So much for stating the obvious.
Several years ago, my family went hiking on a picture-perfect Colorado day. Our laughter filtered through the evergreens. Sunshine warmed our shoulders as we balanced on fallen trees spanning a mountain creek.
And then, as my husband, Rob, jumped from one boulder to the next, he slipped and broke his knee cap.
In the end, our daughters ran down the mountain to alert rescuers. Rob, with the help of two young men, splinted his leg with tree branches and hiked back down the mountain—meeting the rescue teams as they hiked up. I trailed behind and photographed the journey.
A great family story? Absolutely.
Even better? In my debut novel, Wish You Were Here, my hero, Daniel Rayner, needed a “what else can go wrong?” moment. Daniel’s an outdoorsman like my husband. And so, I borrowed from real life and had Daniel (say it with me) slip on a boulder and break his knee cap.
Write what you know, right? And while you’re at it, don’t waste the pain – yours or someone else’s.
Lest you think I only glean from my husband’s misfortune, here’s a sneak peek into my second novel, Catch a Falling Star (Howard Books May 2013.)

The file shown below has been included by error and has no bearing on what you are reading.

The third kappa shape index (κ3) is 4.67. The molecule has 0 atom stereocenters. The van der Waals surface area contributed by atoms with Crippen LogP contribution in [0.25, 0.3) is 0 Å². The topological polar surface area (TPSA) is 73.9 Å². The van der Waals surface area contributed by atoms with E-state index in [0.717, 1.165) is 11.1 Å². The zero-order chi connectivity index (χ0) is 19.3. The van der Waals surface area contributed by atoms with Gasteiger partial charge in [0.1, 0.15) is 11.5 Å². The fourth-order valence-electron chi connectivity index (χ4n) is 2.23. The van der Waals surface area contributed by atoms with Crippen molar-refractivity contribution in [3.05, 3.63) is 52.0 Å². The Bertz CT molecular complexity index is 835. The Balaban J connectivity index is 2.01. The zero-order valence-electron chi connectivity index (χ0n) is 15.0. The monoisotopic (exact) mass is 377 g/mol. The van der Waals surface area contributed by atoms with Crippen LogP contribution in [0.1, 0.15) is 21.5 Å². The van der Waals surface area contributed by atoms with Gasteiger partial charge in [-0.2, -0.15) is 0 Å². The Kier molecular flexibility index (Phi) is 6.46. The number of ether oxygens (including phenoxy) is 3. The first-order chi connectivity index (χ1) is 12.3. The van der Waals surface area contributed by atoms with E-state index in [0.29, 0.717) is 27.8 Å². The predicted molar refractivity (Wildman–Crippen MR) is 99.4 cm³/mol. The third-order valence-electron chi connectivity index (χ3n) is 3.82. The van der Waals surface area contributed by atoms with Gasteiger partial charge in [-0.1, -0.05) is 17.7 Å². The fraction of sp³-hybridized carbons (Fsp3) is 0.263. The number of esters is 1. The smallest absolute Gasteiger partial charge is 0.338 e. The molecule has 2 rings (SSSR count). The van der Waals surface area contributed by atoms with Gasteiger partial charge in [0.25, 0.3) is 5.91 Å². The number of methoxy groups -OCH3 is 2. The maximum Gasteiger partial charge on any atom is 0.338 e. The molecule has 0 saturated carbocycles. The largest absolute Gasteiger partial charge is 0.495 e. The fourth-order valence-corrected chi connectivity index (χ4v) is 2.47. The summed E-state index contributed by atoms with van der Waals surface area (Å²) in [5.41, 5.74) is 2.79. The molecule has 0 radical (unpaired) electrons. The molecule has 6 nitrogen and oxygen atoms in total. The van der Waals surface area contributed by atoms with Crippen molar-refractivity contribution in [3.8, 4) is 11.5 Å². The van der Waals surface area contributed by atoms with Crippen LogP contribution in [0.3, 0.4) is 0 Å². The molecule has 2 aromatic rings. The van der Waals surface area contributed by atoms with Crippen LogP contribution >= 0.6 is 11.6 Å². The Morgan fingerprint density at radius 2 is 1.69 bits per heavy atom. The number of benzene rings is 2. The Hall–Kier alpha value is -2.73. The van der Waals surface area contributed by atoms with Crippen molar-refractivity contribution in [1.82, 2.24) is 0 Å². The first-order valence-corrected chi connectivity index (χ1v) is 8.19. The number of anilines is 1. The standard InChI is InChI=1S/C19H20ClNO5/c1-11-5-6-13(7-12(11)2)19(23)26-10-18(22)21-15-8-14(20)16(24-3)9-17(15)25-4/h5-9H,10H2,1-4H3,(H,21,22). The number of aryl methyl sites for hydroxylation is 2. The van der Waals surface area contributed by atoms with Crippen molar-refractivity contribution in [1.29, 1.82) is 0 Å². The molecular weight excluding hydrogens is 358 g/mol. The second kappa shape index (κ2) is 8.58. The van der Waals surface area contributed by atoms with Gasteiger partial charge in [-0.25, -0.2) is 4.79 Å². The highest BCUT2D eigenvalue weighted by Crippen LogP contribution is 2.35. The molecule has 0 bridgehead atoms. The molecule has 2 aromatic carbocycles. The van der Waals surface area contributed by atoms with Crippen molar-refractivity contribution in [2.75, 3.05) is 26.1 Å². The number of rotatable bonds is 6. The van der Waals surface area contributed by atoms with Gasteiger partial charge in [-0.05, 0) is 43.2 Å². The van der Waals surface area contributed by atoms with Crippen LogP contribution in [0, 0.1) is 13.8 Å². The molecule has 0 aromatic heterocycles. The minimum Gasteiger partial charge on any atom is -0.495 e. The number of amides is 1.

My hero, Griffin, is an Air Force pilot. I’d already plotted one problem for Griffin, but I wanted to add another layer of “why me, God?” to his life. I’m a novelist, it’s what I do: Wreak havoc on fictional people. I only looked as far as my reflection in the bathroom mirror to figure out how to torment poor, unsuspecting Griffin.
For the past year, I’ve ridden the daily tilt-o-whirl of vertigo. Sometimes with grace. Sometimes with tears.
Why waste the experience? Griffin got vertigo.
One thing is certain: I knew what Griffin would feel – emotionally, physically, mentally, even spiritually. When my husband read one of my scenes, he said, “I feel kinda nauseous.”
What about you? I’m sure you’ve been told not to waste the pain in your life. Have you ever used the pain to benefit your writing?
Author Bio: Beth K. Vogt is a non-fiction author and editor who said she’d never write fiction. She’s the wife of an Air Force family physician (now in solo practice) who said she’d never marry a doctor—or anyone in the military. She’s a mom of four who said she’d never have kids. She’s discovered that God’s best often waits behind the doors marked “Never.”
Her contemporary romance novel, Wish You Were Here, debuted this month (Howard Books.) ). Beth is an established magazine writer and former editor of Connections, the leadership magazine for MOPS International. She enjoys connecting with other writers as the Skills Coach for My Book Therapy, bestselling author Susan May Warren's writing community. Learn more about her at bethvogt.com.